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Manual de Plantas de Costa Rica

Main | Family List (MO) | Family List (INBio) | Cutting Edge
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The Cutting Edge

Volume XIII, Number 2, April 2006

News and Notes | Leaps and Bounds | Germane Literature | Season's Pick

MANUAL VOL. 6.  With our next (to be published) volume nearing completion, and with publication slated for later this year, we must take this opportunity to appeal to our very few remaining holdouts:  we beseech you!

VISITORS IN COSTA RICA.  Manual aquatic families contributor Garrett Crow (NHA) was back in Costa Rica during 6–27 March, mainly to do field work on Podostemaceae.  He was accompanied by fellow aquatics specialist Tom Philbrick (WCSU) and his student, Thomas C. Edson.  Well-known plant morphologist and embryologist Hiroshi Tobe (KYO), collaborator with Manual co-PI Barry Hammel (Ruptiliocarpon, Ticodendron), spent the week of 19–27 March in Costa Rica with his student, Jun Okada.  Their goal was for Jun to see as many Salicaceae (former Flacourtiaceae) as he could in the field, and to collect embryological material.  They knocked off several genera during a few days at La Selva, then journeyed briefly to the Península de Osa, mainly to get Tetrathylacium.  The trip was triply successful, because they also lucked onto fertile material of both Ruptiliocarpon (Lepidobotryaceae) and Ticodendron (Ticodendraceae), on which Hiroshi will continue to pursue various anatomical studies.  The duo was assisted during the entire trip by Daniel Solano (INB), at La Selva by Orlando Vargas, on the Península de Osa by Reinaldo Aguilar, and at Porrosatí (Ticodendron country) by Barry Hammel.

VISITORS FROM COSTA RICA.  MO has played host this quarter to a procession of distinguished visitors from Costa Rican botanical institutions.  Arriving immediately after the departure of Alexánder Rodríguez (see this column in our last issue) was INB curator Francisco Morales, who stayed for two weeks working on Myrsinaceae and various other groups.  Panamanian native and Universidad de Costa Rica student Blanca Arauz, recipient of a MO Bascom Fellowship, showed up on 1 April to begin a month-long tour of duty working on Paradrymonia (Gesneriaceae).  Pteridologist Alexander Rojas (Jardín Botánico Lankester) hit the town on 5 April for a two-week immersion in the MO fern collection.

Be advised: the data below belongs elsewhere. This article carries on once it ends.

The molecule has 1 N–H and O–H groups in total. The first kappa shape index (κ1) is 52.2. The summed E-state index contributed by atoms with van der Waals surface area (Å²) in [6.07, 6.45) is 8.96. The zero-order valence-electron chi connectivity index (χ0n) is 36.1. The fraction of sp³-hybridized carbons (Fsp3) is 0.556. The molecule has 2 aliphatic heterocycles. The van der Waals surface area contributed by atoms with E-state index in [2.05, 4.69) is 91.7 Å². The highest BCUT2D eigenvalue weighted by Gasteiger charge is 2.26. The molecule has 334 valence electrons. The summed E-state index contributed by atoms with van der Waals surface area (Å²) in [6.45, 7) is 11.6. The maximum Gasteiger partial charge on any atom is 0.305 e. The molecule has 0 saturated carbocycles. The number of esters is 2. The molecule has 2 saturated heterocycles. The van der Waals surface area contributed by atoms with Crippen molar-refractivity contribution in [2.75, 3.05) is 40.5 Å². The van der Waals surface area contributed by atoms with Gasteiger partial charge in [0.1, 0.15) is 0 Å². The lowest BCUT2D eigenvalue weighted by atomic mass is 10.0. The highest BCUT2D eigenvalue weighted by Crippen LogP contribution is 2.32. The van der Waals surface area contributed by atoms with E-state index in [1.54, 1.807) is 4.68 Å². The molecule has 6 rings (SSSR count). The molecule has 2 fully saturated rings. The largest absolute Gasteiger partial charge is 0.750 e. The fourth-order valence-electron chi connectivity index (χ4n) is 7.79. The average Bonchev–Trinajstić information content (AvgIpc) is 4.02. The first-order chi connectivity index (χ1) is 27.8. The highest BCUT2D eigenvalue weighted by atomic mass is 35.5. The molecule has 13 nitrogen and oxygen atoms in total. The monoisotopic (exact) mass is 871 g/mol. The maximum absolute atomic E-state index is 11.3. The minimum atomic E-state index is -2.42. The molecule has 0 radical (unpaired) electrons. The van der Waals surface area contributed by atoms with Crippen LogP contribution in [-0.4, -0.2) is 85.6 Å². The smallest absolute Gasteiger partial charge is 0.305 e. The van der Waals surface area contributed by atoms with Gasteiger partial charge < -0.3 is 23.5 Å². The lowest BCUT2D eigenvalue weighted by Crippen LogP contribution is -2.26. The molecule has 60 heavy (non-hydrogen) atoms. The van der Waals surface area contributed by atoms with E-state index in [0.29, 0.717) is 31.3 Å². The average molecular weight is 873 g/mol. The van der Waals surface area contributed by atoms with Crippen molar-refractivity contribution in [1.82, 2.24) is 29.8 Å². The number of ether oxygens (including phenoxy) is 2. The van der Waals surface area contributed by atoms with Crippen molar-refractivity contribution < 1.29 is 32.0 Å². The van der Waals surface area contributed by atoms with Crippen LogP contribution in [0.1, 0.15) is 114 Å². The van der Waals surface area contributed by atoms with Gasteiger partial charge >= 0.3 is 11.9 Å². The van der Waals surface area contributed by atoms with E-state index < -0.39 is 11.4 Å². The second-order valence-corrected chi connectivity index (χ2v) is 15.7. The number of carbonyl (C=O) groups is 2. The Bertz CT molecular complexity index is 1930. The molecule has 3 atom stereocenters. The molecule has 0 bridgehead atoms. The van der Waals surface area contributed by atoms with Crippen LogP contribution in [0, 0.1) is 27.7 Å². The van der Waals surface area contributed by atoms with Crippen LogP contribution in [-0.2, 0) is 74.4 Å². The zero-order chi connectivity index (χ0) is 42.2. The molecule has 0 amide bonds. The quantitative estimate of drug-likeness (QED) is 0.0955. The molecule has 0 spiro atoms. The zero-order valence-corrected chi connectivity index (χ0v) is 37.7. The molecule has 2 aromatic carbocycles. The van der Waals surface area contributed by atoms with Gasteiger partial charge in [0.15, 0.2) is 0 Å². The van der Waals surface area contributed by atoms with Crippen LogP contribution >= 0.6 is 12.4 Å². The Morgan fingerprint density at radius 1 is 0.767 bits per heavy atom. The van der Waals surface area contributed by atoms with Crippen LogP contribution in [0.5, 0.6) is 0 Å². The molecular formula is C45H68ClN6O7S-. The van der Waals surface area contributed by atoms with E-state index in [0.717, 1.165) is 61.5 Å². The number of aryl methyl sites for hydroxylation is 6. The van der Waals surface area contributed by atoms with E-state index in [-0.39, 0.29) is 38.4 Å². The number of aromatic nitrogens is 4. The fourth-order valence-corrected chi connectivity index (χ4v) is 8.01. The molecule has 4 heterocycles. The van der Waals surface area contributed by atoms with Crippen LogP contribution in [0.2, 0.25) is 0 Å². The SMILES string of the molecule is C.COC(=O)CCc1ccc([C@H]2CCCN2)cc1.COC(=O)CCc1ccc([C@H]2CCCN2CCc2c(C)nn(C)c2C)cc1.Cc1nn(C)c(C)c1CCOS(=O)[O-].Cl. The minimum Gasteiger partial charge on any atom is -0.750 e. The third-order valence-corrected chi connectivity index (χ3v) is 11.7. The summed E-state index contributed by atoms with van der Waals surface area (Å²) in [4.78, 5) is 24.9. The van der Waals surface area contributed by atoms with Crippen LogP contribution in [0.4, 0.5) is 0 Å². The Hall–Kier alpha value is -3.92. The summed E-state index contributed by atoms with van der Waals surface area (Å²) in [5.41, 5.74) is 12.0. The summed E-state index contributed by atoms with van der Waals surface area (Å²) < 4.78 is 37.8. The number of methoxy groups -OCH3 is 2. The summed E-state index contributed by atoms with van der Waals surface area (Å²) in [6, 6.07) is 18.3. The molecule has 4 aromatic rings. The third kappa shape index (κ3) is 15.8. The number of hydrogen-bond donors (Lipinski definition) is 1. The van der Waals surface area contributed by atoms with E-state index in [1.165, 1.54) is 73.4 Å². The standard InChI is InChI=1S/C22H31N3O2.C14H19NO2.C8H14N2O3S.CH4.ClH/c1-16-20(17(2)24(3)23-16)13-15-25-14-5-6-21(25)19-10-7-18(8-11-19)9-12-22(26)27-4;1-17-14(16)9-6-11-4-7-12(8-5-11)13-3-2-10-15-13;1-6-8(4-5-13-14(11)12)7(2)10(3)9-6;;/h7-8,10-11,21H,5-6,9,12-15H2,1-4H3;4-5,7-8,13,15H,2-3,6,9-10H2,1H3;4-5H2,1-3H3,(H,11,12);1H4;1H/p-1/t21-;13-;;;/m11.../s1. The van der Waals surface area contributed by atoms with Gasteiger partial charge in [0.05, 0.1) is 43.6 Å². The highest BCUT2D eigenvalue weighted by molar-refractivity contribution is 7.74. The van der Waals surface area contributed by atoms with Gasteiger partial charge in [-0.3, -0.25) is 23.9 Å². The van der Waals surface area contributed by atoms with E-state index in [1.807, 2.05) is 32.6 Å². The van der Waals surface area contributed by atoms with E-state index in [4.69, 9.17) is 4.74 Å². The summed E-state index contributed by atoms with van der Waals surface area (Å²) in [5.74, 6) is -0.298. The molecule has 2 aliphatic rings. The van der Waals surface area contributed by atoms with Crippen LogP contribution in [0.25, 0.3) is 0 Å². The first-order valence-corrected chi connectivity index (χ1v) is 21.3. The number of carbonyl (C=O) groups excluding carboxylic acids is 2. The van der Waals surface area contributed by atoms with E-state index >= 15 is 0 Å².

SAPOTACEAE CONCLAVE. An “International Meeting of Sapotaceae Researchers” convened at the Museo Nacional in San José on 15–16 March. This event was moderated by Daniel Potter (DAV), and featured talks by Arne Anderberg (S), Armando Estrada (CR), James E. Richardson (E), Ulf Swenson (S), and Manual co-PI Nelson Zamora (INB/LSCR), among others. At the end of the two-day session, participants were offered a day-trip to CATIE in Turrialba, followed by a five-day excursion to the Península de Osa. The latter junket, with Reinaldo Aguilar and Daniel Santamaría as guides, was, by all accounts, a unique experience for everyone involved.

MAJOR CONSERVATION PROJECT IN THE OFFING. Manual co-PI Nelson Zamora journeyed to Europe during 3--9 April for IUCN meetings in Geneva and London. What transpired there? The plan is that IUCN, in conjunction with Plantlife International (based in Salisbury, England) and six tropical countries, will seek funds from the Global Environmental Facility to implement a strategy "to improve plant conservation through the protection and management of threatened plants species and Important Plant Areas" in each of these countries. The full project will run for five years. As one might assume from Nelsonís involvement, Costa Rica is one of the six targeted countries, and INBio will coordinate the national preparatory work there. For the record, the outher countries are: Cameroon, Madagascar, Morocco, the Philippines, and Sri Lanka.

NEW TALAMANCA STUDY. The British-based Darwin Initiative recently approved funding for a conservation project in both the Costa Rican and Panamanian portions of Parque International La Amistad. Led by Alex Monro (BM) and Nelson Zamora (INB/LSCR), this is a three-year endeavor that will kick off in July of the present year. Extensive field work is planned (at least seven trips), involving both ground-truthing and plant collecting. Among the end results will be a life-zone map of the preserve, a data-based checklist of "keystone" plant spp. (whatever those are), and a list of indicator spp.

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